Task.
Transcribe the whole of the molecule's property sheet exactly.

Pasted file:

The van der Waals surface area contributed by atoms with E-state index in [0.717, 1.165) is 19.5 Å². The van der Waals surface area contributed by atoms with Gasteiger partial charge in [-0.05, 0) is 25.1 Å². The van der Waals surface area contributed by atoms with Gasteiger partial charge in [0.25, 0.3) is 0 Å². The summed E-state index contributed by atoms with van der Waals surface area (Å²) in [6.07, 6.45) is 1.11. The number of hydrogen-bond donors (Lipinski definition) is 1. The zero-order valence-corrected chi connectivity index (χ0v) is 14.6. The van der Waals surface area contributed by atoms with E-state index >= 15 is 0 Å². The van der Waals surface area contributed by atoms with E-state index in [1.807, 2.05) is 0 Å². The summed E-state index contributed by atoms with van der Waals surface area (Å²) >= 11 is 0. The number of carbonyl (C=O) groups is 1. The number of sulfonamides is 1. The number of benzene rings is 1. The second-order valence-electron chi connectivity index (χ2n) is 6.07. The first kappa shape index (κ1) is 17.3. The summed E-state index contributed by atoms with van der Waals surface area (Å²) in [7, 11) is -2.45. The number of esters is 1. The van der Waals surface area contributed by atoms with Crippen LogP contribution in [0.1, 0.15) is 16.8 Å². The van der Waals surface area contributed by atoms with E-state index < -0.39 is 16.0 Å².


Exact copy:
The van der Waals surface area contributed by atoms with E-state index in [0.717, 1.165) is 19.5 Å². The van der Waals surface area contributed by atoms with Gasteiger partial charge in [-0.05, 0) is 25.1 Å². The van der Waals surface area contributed by atoms with Gasteiger partial charge in [0.25, 0.3) is 0 Å². The summed E-state index contributed by atoms with van der Waals surface area (Å²) in [6.07, 6.45) is 1.11. The number of hydrogen-bond donors (Lipinski definition) is 1. The zero-order valence-corrected chi connectivity index (χ0v) is 14.6. The van der Waals surface area contributed by atoms with E-state index >= 15 is 0 Å². The van der Waals surface area contributed by atoms with E-state index in [1.807, 2.05) is 0 Å². The summed E-state index contributed by atoms with van der Waals surface area (Å²) >= 11 is 0. The number of carbonyl (C=O) groups is 1. The number of sulfonamides is 1. The number of benzene rings is 1. The second-order valence-electron chi connectivity index (χ2n) is 6.07. The first kappa shape index (κ1) is 17.3. The summed E-state index contributed by atoms with van der Waals surface area (Å²) in [7, 11) is -2.45. The number of esters is 1. The van der Waals surface area contributed by atoms with Crippen LogP contribution in [0.1, 0.15) is 16.8 Å². The van der Waals surface area contributed by atoms with E-state index < -0.39 is 16.0 Å².